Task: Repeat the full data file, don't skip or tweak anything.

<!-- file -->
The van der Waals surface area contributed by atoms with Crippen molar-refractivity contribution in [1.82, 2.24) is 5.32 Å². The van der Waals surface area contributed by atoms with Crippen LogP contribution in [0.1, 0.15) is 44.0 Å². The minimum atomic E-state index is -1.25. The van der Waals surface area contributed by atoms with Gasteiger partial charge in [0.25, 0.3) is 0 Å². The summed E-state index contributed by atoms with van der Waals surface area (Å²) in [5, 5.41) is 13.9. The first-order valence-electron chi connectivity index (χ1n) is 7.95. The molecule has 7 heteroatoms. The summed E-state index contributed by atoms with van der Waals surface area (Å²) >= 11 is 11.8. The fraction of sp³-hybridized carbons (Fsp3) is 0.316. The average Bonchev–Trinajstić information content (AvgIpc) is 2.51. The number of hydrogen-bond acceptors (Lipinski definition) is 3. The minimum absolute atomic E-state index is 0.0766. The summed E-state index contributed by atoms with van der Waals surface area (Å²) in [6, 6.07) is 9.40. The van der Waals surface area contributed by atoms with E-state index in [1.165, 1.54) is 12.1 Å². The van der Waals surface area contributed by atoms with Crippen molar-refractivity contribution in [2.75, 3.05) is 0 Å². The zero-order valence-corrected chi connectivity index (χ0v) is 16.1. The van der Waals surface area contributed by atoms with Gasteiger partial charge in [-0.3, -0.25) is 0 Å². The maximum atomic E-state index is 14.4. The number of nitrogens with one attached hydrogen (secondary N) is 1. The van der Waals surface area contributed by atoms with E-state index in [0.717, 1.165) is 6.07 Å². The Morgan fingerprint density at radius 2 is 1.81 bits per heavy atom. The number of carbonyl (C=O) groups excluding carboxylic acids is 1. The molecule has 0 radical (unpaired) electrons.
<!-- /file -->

The van der Waals surface area contributed by atoms with Crippen molar-refractivity contribution in [1.82, 2.24) is 5.32 Å². The van der Waals surface area contributed by atoms with Crippen LogP contribution in [0.1, 0.15) is 44.0 Å². The minimum atomic E-state index is -1.25. The van der Waals surface area contributed by atoms with Gasteiger partial charge in [0.25, 0.3) is 0 Å². The summed E-state index contributed by atoms with van der Waals surface area (Å²) in [5, 5.41) is 13.9. The first-order valence-electron chi connectivity index (χ1n) is 7.95. The molecule has 7 heteroatoms. The summed E-state index contributed by atoms with van der Waals surface area (Å²) >= 11 is 11.8. The fraction of sp³-hybridized carbons (Fsp3) is 0.316. The average Bonchev–Trinajstić information content (AvgIpc) is 2.51. The number of hydrogen-bond acceptors (Lipinski definition) is 3. The minimum absolute atomic E-state index is 0.0766. The summed E-state index contributed by atoms with van der Waals surface area (Å²) in [6, 6.07) is 9.40. The van der Waals surface area contributed by atoms with E-state index in [1.165, 1.54) is 12.1 Å². The van der Waals surface area contributed by atoms with Crippen molar-refractivity contribution in [2.75, 3.05) is 0 Å². The zero-order valence-corrected chi connectivity index (χ0v) is 16.1. The van der Waals surface area contributed by atoms with Gasteiger partial charge in [-0.3, -0.25) is 0 Å². The maximum atomic E-state index is 14.4. The number of nitrogens with one attached hydrogen (secondary N) is 1. The van der Waals surface area contributed by atoms with E-state index in [0.717, 1.165) is 6.07 Å². The Morgan fingerprint density at radius 2 is 1.81 bits per heavy atom. The number of carbonyl (C=O) groups excluding carboxylic acids is 1. The molecule has 0 radical (unpaired) electrons.